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Tampon tax will go to women's charities but it's not good enough

When she's not writing, Claire Gillespie can most often be found wiping snotty noses, picking up Lego, taking photos of her cat or doing headstands.

VAT from sale of tampons funding women's causes isn't exactly a reason to celebrate — here's why

From SheKnows UK
In his Autumn Statement, Chancellor George Osborne revealed that the £15 million raised each year from the VAT on tampons will be used to fund women’s health and support charities.

More: Women bled in white trousers to protest against 'tampon tax'

The Chancellor said he was "committed" to persuading the EU to let Britain scrap the 5 percent levy on women's sanitary products. However, until that happens, he pledged that the money would be put to "good use".

Obviously, £15 million per year to women's charities is a good thing. But this is a little more complicated than that — as the great people of Twitter pointed out today.

More: Taxing tampons isn't just sexist — it's putting a financial strain on women

Sarah Horley CBE, chief executive of national domestic violence charity Refuge, made the following statement to Mashable: "Refuge is pleased that the Government has announced £15 million in today’s Autumn Statement for women’s charities. Charities like Refuge provide vital support and a safe-haven for women escaping domestic violence and abuse. Support which literally saves lives. And, this money is desperately needed. Over the last few years funding for these life-saving services has been severely cut. Since 2011, Refuge has experienced a reduction in funding across 80% of its service contracts.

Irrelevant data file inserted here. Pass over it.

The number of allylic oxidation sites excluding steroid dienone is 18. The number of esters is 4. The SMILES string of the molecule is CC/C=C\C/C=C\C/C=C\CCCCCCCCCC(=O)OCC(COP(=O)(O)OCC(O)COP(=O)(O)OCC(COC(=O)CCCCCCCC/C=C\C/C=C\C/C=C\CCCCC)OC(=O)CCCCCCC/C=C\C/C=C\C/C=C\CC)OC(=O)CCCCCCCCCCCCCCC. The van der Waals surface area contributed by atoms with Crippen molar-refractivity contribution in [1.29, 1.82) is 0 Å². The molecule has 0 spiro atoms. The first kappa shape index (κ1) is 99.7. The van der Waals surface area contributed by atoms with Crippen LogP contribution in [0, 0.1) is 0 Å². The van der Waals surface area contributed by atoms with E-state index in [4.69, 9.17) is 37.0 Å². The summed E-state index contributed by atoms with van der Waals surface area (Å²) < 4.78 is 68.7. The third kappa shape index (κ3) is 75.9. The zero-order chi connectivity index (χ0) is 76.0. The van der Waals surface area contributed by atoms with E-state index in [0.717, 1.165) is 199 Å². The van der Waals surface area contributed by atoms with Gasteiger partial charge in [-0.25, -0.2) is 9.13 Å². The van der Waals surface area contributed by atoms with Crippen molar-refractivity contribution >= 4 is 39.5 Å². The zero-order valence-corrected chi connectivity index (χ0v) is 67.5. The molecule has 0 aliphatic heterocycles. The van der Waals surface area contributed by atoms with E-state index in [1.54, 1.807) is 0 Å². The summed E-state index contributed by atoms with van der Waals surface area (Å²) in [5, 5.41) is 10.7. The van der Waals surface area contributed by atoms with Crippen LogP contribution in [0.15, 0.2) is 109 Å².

"However, Refuge is disappointed that this money has been allocated from funds raised from the 'Tampon Tax'. Perversely, this is a tax on women to pay for their own protection. A protection which should be their right. The patronising implication, yet again, is that issues like domestic violence are just ‘women’s issues’. But we know that domestic violence must be dealt with by society as a whole if we are ever to see real, lasting change.

"We hope that this funding will be part of a longer-term sustainable funding solution to tackle violence against women and look forward to seeing how the funds will be distributed in due course."

The petition to scrap "tampon tax" now has over 270,000 signatures.

The description reads: "David Cameron has accepted that removing sanitary tax will be 'very difficult to do but I’ll have to go away and have a look and come back to you'. Well Mr Cameron, it’s time for a response. We need to know why the Government still taxes sanitary products on luxurious, 'non-essential' grounds, but not helicopters, the maintenance of our private jets, or crocodile steaks. If you value the functioning of those who menstruate at least as much as you enjoy your flying crocodile Fridays then sign our petition and join our campaign."

More: What periods feel like, according to the Internet

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